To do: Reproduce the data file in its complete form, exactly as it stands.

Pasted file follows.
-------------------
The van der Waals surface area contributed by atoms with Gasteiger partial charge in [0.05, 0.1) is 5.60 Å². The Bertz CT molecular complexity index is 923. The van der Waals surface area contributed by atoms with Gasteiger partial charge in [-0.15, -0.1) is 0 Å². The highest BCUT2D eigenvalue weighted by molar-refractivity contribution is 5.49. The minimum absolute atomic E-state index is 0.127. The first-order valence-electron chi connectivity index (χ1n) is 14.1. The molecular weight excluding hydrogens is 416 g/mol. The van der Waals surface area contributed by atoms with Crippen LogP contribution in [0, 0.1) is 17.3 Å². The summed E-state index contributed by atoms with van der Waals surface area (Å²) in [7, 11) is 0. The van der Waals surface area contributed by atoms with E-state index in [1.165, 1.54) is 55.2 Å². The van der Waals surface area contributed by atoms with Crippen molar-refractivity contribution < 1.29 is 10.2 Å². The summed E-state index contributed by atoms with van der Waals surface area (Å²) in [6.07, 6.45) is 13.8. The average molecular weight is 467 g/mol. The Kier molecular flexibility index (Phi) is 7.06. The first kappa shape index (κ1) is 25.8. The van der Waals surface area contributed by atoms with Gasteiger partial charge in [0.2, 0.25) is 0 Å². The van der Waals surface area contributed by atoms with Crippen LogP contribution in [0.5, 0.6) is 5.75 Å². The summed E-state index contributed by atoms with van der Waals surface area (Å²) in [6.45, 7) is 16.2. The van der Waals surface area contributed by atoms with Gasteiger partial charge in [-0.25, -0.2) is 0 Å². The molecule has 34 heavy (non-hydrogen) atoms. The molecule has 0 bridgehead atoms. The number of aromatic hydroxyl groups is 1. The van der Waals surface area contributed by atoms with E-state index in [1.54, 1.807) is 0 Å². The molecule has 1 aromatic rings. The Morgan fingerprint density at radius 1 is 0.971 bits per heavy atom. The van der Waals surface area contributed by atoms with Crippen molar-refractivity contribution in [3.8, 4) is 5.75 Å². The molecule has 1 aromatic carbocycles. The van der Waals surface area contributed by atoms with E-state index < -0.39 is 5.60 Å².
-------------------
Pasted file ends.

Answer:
The van der Waals surface area contributed by atoms with Gasteiger partial charge in [0.05, 0.1) is 5.60 Å². The Bertz CT molecular complexity index is 923. The van der Waals surface area contributed by atoms with Gasteiger partial charge in [-0.15, -0.1) is 0 Å². The highest BCUT2D eigenvalue weighted by molar-refractivity contribution is 5.49. The minimum absolute atomic E-state index is 0.127. The first-order valence-electron chi connectivity index (χ1n) is 14.1. The molecular weight excluding hydrogens is 416 g/mol. The van der Waals surface area contributed by atoms with Crippen LogP contribution in [0, 0.1) is 17.3 Å². The summed E-state index contributed by atoms with van der Waals surface area (Å²) in [7, 11) is 0. The van der Waals surface area contributed by atoms with E-state index in [1.165, 1.54) is 55.2 Å². The van der Waals surface area contributed by atoms with Crippen molar-refractivity contribution < 1.29 is 10.2 Å². The summed E-state index contributed by atoms with van der Waals surface area (Å²) in [6.07, 6.45) is 13.8. The average molecular weight is 467 g/mol. The Kier molecular flexibility index (Phi) is 7.06. The first kappa shape index (κ1) is 25.8. The van der Waals surface area contributed by atoms with Gasteiger partial charge in [0.2, 0.25) is 0 Å². The van der Waals surface area contributed by atoms with Crippen LogP contribution in [0.5, 0.6) is 5.75 Å². The summed E-state index contributed by atoms with van der Waals surface area (Å²) in [6.45, 7) is 16.2. The van der Waals surface area contributed by atoms with Gasteiger partial charge in [-0.25, -0.2) is 0 Å². The molecule has 34 heavy (non-hydrogen) atoms. The molecule has 0 bridgehead atoms. The number of aromatic hydroxyl groups is 1. The van der Waals surface area contributed by atoms with E-state index in [1.54, 1.807) is 0 Å². The molecule has 1 aromatic rings. The Morgan fingerprint density at radius 1 is 0.971 bits per heavy atom. The van der Waals surface area contributed by atoms with Crippen molar-refractivity contribution in [3.8, 4) is 5.75 Å². The molecule has 1 aromatic carbocycles. The van der Waals surface area contributed by atoms with E-state index < -0.39 is 5.60 Å².